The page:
What medical conditions can IVF help treat?
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Robert Winston
Fertility expert and one of the world's pioneers of IVF and Fertility Medicine. BAFTA award-winning television presenter and Member of The House of Lords in the UK.
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How to choose the best fertility clinics

The most important thing to remember is you need to have all the right tests done to ascertain whether IVF is the right treatment for you. Don't go to a clinic that offers only IVF, or that is what you'll be offered - whether it's the right treatment for you or not.
Video Tutorial
In Short
There are many things you should look for when choosing a clinic. It's good to have clear and independent advice on how to make the best choice for your particular situation. You can print this lesson out and take it with you when you visit - it will help you remember what you need to be assessing.

Choosing the best fertility clinic for you and your fertility problem

The first thing that must be said is that British IVF is of a very high standard. Most clinics are honest, caring and competent. Over the last years, there have been remarkable improvements in reproductive medicine. There is a training programme, in this relatively young speciality, and there are more doctors practising in it than ever before. The HFEA (Human Fertilisation and Embryology Authority) has also played its part. Whatever the limitations of regulation, the HFEA has consistently helped to make improvements in the information given to patients and the standard of treatment and counselling they receive. The HFEA website has a list of licensed clinics in the UK so this can be a good place to start.

If you are lucky enough to have funding and a choice of the clinic, you may wish to consider a number of points when deciding where to go for treatment, whether in the UK or abroad.


Did you like and feel confident with the clinic’s team of doctors and nurses? Did they seem like a team? If so, the chance of good communication, so vital to feeling happy about the treatment, is likely to be adequate. Do patients regularly see a doctor rather than a member of the paramedical staff? Do you always see the same person during treatment; a good unit try to ensure good continuity of care and communication, otherwise it can be very confusing.

Diagnostic procedures

Does the clinic carry out full range of tests to establish a clear diagnosis before treatment? Start by asking if they offer every patient a uterine X-ray (hysterosalpingogram / HSG) when needed, or do they examine X-rays taken earlier at another hospital. Does the clinic take hormone tests at the beginning of the menstrual cycle, detailed scans and proper sperm function tests before committing a patient to IVF? They should. Beware of the clinic that only offers you the expensive (more lucrative) tests.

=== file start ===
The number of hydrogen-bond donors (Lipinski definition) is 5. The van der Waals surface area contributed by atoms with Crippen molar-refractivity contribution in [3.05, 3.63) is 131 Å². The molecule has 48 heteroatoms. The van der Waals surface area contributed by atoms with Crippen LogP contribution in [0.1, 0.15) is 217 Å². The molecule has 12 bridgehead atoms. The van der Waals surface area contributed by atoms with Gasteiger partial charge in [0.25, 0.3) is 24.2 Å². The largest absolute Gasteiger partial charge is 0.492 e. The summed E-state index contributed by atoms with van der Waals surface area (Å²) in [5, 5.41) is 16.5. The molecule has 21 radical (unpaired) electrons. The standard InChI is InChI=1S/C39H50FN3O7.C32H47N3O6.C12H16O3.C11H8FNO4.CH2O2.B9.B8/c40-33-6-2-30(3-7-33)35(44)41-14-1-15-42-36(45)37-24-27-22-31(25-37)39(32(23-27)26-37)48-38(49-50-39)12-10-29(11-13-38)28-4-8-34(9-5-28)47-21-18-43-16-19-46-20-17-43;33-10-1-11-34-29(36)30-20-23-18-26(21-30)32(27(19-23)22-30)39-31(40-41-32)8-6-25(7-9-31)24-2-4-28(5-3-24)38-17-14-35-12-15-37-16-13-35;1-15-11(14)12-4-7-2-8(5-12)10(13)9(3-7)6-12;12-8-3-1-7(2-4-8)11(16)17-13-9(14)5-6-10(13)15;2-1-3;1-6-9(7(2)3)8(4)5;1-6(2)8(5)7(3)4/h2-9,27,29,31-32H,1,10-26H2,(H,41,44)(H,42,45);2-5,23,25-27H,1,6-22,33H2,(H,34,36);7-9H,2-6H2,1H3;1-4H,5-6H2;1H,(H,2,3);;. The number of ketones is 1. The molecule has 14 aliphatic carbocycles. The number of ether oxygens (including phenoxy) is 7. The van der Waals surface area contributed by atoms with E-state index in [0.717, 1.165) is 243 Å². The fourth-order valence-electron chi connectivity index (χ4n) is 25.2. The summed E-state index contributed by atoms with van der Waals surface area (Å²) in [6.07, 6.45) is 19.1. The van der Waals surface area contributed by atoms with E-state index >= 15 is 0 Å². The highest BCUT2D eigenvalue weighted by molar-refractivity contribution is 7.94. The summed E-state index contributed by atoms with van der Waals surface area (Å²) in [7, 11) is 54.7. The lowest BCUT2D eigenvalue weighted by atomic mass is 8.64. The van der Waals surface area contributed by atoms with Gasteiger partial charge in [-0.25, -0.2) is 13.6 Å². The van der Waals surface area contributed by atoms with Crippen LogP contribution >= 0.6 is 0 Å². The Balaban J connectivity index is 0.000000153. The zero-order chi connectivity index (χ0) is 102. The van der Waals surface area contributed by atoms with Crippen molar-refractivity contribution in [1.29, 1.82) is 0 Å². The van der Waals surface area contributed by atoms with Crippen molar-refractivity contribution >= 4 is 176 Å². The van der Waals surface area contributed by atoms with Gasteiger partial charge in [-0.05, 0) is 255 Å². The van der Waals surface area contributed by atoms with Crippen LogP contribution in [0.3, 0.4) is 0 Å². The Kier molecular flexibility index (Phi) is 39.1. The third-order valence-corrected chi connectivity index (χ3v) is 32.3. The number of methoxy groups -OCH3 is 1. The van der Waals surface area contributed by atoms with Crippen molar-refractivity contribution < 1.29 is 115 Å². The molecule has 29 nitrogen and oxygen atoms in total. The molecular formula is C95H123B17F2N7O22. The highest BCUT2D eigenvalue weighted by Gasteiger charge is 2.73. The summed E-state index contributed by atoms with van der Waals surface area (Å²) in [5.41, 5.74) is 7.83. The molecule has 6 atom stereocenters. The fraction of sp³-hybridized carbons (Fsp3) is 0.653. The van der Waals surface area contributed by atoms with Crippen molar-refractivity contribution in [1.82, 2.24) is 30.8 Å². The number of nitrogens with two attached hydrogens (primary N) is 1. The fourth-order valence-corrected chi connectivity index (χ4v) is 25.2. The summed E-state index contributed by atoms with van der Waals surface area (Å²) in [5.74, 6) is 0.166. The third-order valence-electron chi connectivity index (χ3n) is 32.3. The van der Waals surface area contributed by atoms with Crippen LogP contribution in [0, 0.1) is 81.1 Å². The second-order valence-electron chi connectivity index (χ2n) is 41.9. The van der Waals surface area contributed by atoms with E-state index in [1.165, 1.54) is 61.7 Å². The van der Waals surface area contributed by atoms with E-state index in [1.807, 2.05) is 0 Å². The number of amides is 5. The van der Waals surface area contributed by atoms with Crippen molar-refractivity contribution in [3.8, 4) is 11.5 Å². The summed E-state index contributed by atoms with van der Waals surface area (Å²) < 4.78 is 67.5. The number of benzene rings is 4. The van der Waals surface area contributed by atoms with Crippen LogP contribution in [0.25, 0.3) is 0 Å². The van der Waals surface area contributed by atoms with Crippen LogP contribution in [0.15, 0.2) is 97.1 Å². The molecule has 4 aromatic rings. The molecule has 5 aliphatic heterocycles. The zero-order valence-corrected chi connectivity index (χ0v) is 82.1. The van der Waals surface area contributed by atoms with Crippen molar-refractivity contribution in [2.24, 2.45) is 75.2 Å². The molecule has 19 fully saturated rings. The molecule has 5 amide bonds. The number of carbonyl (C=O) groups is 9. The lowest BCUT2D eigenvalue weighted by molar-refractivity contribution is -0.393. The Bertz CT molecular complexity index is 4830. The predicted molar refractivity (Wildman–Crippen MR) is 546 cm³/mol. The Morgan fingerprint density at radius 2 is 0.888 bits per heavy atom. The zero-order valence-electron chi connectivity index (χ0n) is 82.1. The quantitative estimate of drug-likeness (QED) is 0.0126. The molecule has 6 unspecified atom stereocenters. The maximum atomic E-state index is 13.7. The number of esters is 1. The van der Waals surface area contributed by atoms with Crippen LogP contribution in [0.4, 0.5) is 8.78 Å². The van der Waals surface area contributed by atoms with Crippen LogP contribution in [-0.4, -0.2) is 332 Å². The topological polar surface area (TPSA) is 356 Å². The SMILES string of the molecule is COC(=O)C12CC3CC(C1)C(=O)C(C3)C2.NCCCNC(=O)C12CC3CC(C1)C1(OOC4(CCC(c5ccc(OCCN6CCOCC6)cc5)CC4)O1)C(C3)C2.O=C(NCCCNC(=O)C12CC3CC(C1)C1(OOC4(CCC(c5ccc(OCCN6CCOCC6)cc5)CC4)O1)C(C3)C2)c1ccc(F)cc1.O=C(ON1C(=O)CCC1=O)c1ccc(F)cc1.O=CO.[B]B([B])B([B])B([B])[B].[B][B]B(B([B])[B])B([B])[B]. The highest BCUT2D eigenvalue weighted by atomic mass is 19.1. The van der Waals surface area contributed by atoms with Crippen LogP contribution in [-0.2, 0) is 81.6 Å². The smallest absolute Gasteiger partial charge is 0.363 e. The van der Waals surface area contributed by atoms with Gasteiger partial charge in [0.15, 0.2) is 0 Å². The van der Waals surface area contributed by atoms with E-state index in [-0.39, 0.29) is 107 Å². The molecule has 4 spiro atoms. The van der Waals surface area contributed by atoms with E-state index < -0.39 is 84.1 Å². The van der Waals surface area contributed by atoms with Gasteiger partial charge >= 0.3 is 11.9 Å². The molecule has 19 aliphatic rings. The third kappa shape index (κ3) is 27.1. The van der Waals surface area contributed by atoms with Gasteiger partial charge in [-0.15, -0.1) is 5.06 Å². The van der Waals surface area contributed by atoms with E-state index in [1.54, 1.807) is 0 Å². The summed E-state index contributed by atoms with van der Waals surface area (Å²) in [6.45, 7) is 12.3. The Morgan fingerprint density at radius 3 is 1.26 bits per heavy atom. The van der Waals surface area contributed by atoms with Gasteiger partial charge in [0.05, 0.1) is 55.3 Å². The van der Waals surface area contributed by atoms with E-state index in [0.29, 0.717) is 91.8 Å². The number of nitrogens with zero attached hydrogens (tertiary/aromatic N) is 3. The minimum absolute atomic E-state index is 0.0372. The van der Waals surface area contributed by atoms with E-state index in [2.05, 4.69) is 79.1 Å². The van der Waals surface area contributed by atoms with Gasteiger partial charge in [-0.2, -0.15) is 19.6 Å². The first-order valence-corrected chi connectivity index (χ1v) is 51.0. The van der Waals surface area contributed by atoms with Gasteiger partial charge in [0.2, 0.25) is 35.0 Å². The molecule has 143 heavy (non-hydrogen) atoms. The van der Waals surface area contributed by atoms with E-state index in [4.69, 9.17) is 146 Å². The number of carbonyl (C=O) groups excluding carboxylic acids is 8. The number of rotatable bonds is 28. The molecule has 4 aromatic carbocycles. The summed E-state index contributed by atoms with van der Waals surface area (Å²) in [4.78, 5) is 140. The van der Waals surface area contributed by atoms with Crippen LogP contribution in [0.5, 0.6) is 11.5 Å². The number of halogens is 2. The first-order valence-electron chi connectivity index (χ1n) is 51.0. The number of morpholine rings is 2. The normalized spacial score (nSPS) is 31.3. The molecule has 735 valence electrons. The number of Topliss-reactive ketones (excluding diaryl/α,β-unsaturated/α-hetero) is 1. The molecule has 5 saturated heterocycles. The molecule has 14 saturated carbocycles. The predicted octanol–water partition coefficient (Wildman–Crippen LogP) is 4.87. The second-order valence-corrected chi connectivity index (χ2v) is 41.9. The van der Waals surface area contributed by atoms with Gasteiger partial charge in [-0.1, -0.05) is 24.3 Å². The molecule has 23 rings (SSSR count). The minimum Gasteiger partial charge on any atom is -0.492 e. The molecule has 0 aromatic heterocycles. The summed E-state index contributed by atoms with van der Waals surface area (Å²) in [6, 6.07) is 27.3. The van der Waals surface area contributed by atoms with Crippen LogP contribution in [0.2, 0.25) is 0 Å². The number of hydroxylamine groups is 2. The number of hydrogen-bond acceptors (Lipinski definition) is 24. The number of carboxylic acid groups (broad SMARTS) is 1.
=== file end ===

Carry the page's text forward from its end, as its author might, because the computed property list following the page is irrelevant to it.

Counselling services

Does the clinic provide an independent counsellor at no extra costs? Undergoing IVF can be very stressful, patients need the opportunity to talk to someone who is not been involved in their day-to-day treatment and so, therefore, offer them objective advice. This person should not be there to help couples to find out how they feel about what is happening to them.

Range of treatments offered

Does the clinic provide a comprehensive range of fertility treatments? Avoid a clinic that offers IVF as its chief or only course of action; it may be convenient for them, but might not be in the best interests of their patients.

How much does the clinic charge?

Costs should be inclusive of everything for the IVF cycle apart from drugs. If a clinic charges much more than others it may be overcharging. Be wary of clinics that bill for extra ultrasound examinations, additional consultations, and/or pregnancy tests; IVF is expensive enough already.

How is each treatment cycle monitored?

Generally, clinics that do regular hormone tests throughout the cycle, for example, get better results and may have fewer complications. The results will also give a better idea of what went wrong if the treatment fails.

Ovarian stimulation regime

Does the clinic have a fixed drugs regime for stimulating egg production, or does it tailor the treatment to suit the circumstances of the particular individual? This treatment should be tailored for your specific requirements.

Sperm tests regime